The Texas Department of Transportation will give move-out notices to people camping under several state overpasses throughout Austin before cleaning the locations next week, according to a spokesperson for Gov. Greg Abbott.
“These notices are the first step to clear encampments from underpasses throughout the city, while providing those experiencing homelessness with access to resources for services and care,” Abbott spokesman John Wittman, said in a statement.
The news, first reported by KXAN, comes three days before the Friday deadline Austin leaders had to show “consequential improvement” in dealing with homeless people camping in or near highly visible places before risking state intervention.
“Governor Abbott has been clear that unless the City of Austin demonstrated improvements to protect public health and safety, the state of Texas would step in to address this crisis,” Wittman said. “With today’s notice from TxDOT, the Governor is following through on that promise.”
Austin City Council member Greg Casar called Abbott’s move a “political stunt.” He said that the state does little to actually solve homelessness while the city is spending a “record amount of resources” to help people experiencing homelessness.
“He is just moving them from one place to another,” Casar said. “We are going to find these persons right up the street. This might serve for a good photo op for the day, but won’t help Texas in the long run.”
TxDOT began posting notices Tuesday before cleaning the encampments on Monday. The department will focus on camps under overpasses at Burnet Road and U.S. Highway 183 in North Austin, U.S. Highway 290 and State Highway 71 in South Austin and Interstate 35 between Holly Street and 15th Street near downtown, according to a TxDOT spokesman.
Service providers will visit encampments this week to offer assistance to individuals experiencing homelessness, the spokesman added.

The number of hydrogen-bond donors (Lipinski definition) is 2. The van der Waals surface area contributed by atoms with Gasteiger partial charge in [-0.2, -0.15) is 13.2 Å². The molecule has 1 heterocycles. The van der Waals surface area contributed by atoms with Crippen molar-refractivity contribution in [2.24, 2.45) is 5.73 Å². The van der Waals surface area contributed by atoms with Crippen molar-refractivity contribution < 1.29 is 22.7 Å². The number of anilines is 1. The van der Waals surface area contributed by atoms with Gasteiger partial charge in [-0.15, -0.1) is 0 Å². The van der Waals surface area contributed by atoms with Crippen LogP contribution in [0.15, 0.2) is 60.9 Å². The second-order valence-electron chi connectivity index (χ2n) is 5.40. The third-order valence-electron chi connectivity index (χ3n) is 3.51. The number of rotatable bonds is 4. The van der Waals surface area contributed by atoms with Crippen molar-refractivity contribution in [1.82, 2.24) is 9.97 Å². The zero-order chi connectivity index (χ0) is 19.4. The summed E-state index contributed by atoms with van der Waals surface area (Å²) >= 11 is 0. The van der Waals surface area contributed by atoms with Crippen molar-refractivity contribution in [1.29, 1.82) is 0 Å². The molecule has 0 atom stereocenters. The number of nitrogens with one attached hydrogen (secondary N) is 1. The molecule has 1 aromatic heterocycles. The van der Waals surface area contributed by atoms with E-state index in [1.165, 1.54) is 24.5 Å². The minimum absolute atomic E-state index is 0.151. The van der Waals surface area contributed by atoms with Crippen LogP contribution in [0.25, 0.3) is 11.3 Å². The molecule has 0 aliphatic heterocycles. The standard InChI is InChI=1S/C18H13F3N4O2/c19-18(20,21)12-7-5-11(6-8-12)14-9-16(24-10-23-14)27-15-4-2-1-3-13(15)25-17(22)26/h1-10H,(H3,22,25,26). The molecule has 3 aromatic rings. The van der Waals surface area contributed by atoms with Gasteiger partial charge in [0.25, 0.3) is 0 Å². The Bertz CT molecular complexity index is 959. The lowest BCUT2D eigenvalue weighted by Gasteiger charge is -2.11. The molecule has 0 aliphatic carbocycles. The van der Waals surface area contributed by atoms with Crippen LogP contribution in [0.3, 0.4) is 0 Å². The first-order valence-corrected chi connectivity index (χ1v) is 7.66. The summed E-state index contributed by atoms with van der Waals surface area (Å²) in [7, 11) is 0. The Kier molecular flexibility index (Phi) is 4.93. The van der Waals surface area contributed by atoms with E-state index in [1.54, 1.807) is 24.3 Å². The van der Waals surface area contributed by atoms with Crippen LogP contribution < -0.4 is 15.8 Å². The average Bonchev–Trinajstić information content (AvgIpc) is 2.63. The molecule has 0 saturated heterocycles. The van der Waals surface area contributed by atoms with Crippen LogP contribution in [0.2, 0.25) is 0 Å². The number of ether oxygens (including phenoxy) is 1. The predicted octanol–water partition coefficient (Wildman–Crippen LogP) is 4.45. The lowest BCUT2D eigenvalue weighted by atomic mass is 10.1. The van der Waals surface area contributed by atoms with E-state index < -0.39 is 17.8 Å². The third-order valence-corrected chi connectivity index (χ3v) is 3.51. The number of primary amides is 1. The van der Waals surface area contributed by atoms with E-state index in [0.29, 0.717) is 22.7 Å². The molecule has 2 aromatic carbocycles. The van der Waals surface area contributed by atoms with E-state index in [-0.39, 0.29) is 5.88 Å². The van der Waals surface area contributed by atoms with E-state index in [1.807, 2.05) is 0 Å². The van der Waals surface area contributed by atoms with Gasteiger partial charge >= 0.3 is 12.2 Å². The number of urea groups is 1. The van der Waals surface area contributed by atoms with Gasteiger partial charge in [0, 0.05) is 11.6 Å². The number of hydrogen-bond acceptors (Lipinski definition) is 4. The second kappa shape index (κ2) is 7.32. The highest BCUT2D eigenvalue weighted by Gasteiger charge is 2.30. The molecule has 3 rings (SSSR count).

Those displaced will be directed to Austin homeless shelters. It is unclear how the department will force people to move. Wittman said the Austin Police Department or the Texas Department of Public Safety will work with TxDOT.
A city spokesman said the Austin Police Department will not proactively participate in the cleanup, but will respond to calls for service if a crime is reported or state agencies request backup.
The TxDOT spokesman said the department is “still working” on whether or not DPS will participate in the cleanup. He declined to speculate on what would happen if people living in encampments refused to leave.
A flyer that will be posted at the camps says all personal property must be removed by Monday or it will be considered abandoned. The flyer directs people experiencing homelessness to call Integral Care Path Team, The Salvation Army, or the ARCH for help with services.
Austin Mayor Steve Adler has cautioned against clearing encampments unless state leaders have “a housing exit” plan for people affected. The governor’s office will work with “a coalition consisting of private sector and faith-based organizations on longer-term solutions,” according to a statement.
Eric Samuels, the president and CEO of the nonprofit Texas Homeless Network, said the move is likely to push homeless Texans out of public view while doing little to help them find permanent housing.
“Long-terms solutions are what we need,” he said Tuesday. “But in the short term this move is counterproductive.”